John Carlson’s Guide to Landscape Painting contains a wealth of suggestions. Contact Mirja by email for a free PDF of general notes. Meanwhile, here are a few of Carlson’s extended ideas:
We must have design in a picture even at the expense of truth. You are using nature for your artistic needs. USELESS DETAIL = BAD PAINTINGS.
There are 4 MAIN VALUES to landscape painting (in average light on an average landscape):
Darkest: verticals such as trees
Second darkest: slopes such as hills
Lightest: the sky
Second Lightest: the flat ground
IMPORTANT 5TH VALUE: Beginners will paint sky too dark because of the perceived lightness of the clouds. The value between the sky and clouds is less than perceived at first. CLOUDS: On a gray day, white clouds are lighter than the sky and a diffuse light comes through. The base of clouds are cooler and lighter in the distance. The white of clouds get a bit warmer and rosier in the distance.
For masses and forms, they need to belong to a half light or half dark — this prevents over modelling. We want varied sizes of masses. Don’t break up masses with mottling. Have 4 to 5 large flat tones (masses) of unequal weight (values). Paint these with poster-like flat planes. Then make them beautiful with local colour — aim for essential masses, then beautify.
Don’t begin with an elaborate drawing, which is constricting and a barrier to great edges. Use a bold, thick outline of masses, then instantly fill masses with approximate colour contrasts but with exact value. Use a full brush, and use medium (for oils) so that the painting will be dry enough in an hour to drag paint overtop.
Cast shadows are usually lighter than the tree that casts it. The colour of shadow is determined by the local colour of the flat plane. Same colour but darker. The blue sky casts a cold light which cools the colour cast of local colour. The shadow is warmest near the tree (less exposed to the blue sky light.)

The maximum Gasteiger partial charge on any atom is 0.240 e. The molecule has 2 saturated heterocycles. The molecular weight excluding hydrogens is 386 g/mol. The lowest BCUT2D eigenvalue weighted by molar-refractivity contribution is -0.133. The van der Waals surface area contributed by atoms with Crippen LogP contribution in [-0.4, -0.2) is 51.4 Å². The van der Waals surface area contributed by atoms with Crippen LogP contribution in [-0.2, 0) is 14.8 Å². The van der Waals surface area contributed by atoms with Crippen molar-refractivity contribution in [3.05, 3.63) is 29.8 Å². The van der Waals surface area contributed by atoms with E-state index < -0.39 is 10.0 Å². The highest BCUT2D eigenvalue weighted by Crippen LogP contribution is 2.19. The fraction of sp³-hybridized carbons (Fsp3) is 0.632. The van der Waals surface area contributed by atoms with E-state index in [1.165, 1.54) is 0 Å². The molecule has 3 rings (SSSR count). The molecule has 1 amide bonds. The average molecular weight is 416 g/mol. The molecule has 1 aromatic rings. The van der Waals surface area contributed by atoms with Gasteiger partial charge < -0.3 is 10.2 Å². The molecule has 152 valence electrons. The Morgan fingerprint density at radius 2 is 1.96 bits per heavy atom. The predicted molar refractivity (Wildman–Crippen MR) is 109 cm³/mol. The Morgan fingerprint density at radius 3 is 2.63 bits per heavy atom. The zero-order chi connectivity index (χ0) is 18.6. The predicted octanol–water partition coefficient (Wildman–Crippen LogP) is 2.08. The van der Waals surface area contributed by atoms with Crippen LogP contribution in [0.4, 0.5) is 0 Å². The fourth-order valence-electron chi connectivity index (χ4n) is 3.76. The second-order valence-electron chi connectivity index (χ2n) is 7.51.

TREES: When painting trees, don’t paint highlights on them, rather use slight variations of darks and mid-tones. Trees are lighter and cooler nearer to the sky, and darker and warmer nearer (but not at) the ground. The sky holes need to be painted darker than the sky colour.
BE AWARE: Cool colours look darker than they are and warm colours look lighter than they are. Receding shadows in the distance get cooler and lighter. Luminosity is obtained if you paint shadows keeping these concepts in mind, as does proper use of accents within shadows. Don’t paint the shadows too dark. The only real darks in shadows are under stone edges and such. Dark accents are more pronounced in fully lit areas. Note that aerial perspective has a greater effect on darks than mid-tones in a landscape.
The most important things in a painting are Form and Value. Color comes last – like a friend you welcome. (Jean-Baptiste-Camille Corot)Mastering Methods